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What is the Cohan Rule?
You will pay a lot of money to run your business, including basic overhead like rent and utilities, as well as extras like flights to attend conferences or meals to entertain clients. Many of these expenses are deductible on your taxes since they reduce your profits. Working with an Arizona tax lawyer or certified public accountant can help you understand what deductions are allowable so that you can minimize your tax obligation legally.
You may think that have to hang on to every last receipt if you are going to claim these deductions, and you may panic if you lose a receipt or fail to secure one. Fortunately, thanks to something called The Cohan Rule, you don’t necessarily have to have receipts for all your expenses in order to claim them on your taxes.
Here’s what you need to know:
Origin of the Rule
In the early 1900s, George M. Cohan was a famous Broadway star. He found himself the subject of an IRS tax audit and had to defend many of the business expenses he had claimed as deductions on his return.
The IRS ruled that he could not claim many of the deductions because he did not have the receipts to document his expenses. However, Cohan then turned around and took the IRS to court, appealing the ruling and having it overturned. The court ruled that the IRS must accept the estimated expenses even without the receipts.
With that case, The Cohan Rule was established. It allows taxpayers to deduct expenses for business even if they do not have the receipts to document them. The ruling says that the expenses must be reasonable and credible, so you can’t go saying that you spent $1,000 on a hammer or $500 on a burrito.
The Cohan Rule in Action
You have many options for showing what you spent on your business operations even if you do not have receipts.
You can show canceled checks that you wrote to cover the expenses, or you can show your credit card or bank statements. You can even show calendar notices or invitations for events that you attended to show that you did not make up the expenses.
Without these items, you can also simply estimate your expenses based on your best recollection.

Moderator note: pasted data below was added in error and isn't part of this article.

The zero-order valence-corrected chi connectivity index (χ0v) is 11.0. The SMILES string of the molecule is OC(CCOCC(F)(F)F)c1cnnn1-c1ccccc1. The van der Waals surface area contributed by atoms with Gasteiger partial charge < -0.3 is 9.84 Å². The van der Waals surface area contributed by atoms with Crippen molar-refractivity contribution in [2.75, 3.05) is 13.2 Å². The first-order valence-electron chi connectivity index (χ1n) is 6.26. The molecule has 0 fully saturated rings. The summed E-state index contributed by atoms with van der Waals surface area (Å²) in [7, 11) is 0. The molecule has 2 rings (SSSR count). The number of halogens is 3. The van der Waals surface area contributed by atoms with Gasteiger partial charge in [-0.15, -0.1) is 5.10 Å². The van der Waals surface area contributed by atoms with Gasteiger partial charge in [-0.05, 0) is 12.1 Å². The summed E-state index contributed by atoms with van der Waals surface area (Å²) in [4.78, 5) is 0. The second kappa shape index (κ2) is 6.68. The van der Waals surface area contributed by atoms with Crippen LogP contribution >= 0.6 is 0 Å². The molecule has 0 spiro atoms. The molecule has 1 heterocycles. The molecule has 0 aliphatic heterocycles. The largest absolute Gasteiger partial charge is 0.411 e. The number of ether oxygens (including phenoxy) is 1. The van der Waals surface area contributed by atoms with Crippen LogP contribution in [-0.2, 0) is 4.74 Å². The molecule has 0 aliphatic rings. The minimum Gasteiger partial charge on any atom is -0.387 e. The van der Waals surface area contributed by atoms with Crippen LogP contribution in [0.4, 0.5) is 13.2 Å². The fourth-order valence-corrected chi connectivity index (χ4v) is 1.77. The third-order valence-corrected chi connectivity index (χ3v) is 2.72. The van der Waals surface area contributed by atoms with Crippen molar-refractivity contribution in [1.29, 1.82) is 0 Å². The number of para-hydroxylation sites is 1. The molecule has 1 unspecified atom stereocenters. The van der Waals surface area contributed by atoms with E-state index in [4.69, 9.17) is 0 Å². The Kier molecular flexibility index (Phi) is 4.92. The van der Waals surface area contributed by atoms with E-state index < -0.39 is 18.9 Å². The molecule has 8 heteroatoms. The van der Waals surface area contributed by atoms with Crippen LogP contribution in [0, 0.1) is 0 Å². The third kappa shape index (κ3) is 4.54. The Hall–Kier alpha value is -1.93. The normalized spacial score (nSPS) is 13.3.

With or without this backup documentation, you will not be able to deduct the full cost of your expenses without receipts. The IRS will determine the minimum standard amount for the item or service purchased and will only allow you to deduct that minimum.
Defending Expenses in an Audit
The situation in which you are most likely to use The Cohan Rule is in an audit. After all, you do not have to submit receipts along with your tax return. The IRS accepts the numbers you include on your form unless they have reason to suspect otherwise or they randomly flag your return for an audit.
When you are audited, you will have to show your receipts or other documentation to justify your deductions. If you cannot, the auditor may try to tell you that you cannot claim the deductions. You should cite The Cohan Rule yourself and advocate for your own rights.
Of course, working with an experienced tax audit lawyer in Phoenix can help you navigate the audit process and protect your rights. Your lawyer will cite The Cohan Rule if applicable and help you find other ways to document or justify the expenses. Your lawyer will also help you find other ways to minimize your tax obligations during the audit, so you may uncover more savings unrelated to your undocumented expenses.
Silver Law PLC and their Scottsdale Arizona tax lawyers can help you with your IRS tax audit. We represent individual and business clients in audits, collections, tax litigation, and other tax matters. Our experienced tax lawyers have extensive knowledge of the tax code and will use that expertise to help you minimize your tax obligations and protect you from fees and penalties. With the right representation, you can protect your legal rights and your bottom line. Call us today to talk with a tax lawyer about your tax audit or other tax concern. We’re ready to help!
7033 East Greenway Parkway, Suite 200
Scottsdale, Arizona 85254
Office: (480) 429-3360
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